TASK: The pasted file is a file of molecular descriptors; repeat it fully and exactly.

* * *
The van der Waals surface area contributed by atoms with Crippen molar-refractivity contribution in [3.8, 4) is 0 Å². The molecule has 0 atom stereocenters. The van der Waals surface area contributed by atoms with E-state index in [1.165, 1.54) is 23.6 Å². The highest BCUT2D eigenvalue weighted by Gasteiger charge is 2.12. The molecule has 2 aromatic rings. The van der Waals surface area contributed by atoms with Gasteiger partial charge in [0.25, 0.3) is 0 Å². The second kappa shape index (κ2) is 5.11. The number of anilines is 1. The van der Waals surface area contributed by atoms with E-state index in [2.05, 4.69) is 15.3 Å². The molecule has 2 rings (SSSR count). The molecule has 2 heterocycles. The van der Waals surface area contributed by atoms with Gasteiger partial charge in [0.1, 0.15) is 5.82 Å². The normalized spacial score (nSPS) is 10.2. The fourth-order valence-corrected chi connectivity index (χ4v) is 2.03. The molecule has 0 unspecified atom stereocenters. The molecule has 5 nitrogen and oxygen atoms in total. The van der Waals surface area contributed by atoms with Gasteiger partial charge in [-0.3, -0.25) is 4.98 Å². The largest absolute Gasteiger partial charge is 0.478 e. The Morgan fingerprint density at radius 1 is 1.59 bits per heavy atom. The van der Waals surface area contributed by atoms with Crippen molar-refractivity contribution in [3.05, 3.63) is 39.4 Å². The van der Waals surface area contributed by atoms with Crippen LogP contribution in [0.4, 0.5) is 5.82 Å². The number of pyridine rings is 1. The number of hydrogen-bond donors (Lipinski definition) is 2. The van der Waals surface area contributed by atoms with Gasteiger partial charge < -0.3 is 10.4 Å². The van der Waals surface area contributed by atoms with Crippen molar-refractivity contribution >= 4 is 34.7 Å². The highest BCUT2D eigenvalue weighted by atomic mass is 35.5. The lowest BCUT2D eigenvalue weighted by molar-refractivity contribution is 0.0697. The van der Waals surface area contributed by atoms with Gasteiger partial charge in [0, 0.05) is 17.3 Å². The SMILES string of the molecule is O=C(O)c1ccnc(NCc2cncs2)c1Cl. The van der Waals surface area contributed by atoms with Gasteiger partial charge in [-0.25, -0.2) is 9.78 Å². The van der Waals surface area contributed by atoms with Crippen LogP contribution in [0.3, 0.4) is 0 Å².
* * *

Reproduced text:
The van der Waals surface area contributed by atoms with Crippen molar-refractivity contribution in [3.8, 4) is 0 Å². The molecule has 0 atom stereocenters. The van der Waals surface area contributed by atoms with E-state index in [1.165, 1.54) is 23.6 Å². The highest BCUT2D eigenvalue weighted by Gasteiger charge is 2.12. The molecule has 2 aromatic rings. The van der Waals surface area contributed by atoms with Gasteiger partial charge in [0.25, 0.3) is 0 Å². The second kappa shape index (κ2) is 5.11. The number of anilines is 1. The van der Waals surface area contributed by atoms with E-state index in [2.05, 4.69) is 15.3 Å². The molecule has 2 rings (SSSR count). The molecule has 2 heterocycles. The van der Waals surface area contributed by atoms with Gasteiger partial charge in [0.1, 0.15) is 5.82 Å². The normalized spacial score (nSPS) is 10.2. The fourth-order valence-corrected chi connectivity index (χ4v) is 2.03. The molecule has 0 unspecified atom stereocenters. The molecule has 5 nitrogen and oxygen atoms in total. The van der Waals surface area contributed by atoms with Gasteiger partial charge in [-0.3, -0.25) is 4.98 Å². The largest absolute Gasteiger partial charge is 0.478 e. The Morgan fingerprint density at radius 1 is 1.59 bits per heavy atom. The van der Waals surface area contributed by atoms with Crippen molar-refractivity contribution in [3.05, 3.63) is 39.4 Å². The van der Waals surface area contributed by atoms with Crippen LogP contribution in [0.4, 0.5) is 5.82 Å². The number of pyridine rings is 1. The number of hydrogen-bond donors (Lipinski definition) is 2. The van der Waals surface area contributed by atoms with Gasteiger partial charge < -0.3 is 10.4 Å². The van der Waals surface area contributed by atoms with Crippen molar-refractivity contribution >= 4 is 34.7 Å². The highest BCUT2D eigenvalue weighted by atomic mass is 35.5. The lowest BCUT2D eigenvalue weighted by molar-refractivity contribution is 0.0697. The van der Waals surface area contributed by atoms with Gasteiger partial charge in [0, 0.05) is 17.3 Å². The SMILES string of the molecule is O=C(O)c1ccnc(NCc2cncs2)c1Cl. The van der Waals surface area contributed by atoms with Gasteiger partial charge in [-0.25, -0.2) is 9.78 Å². The van der Waals surface area contributed by atoms with Crippen LogP contribution in [0.3, 0.4) is 0 Å².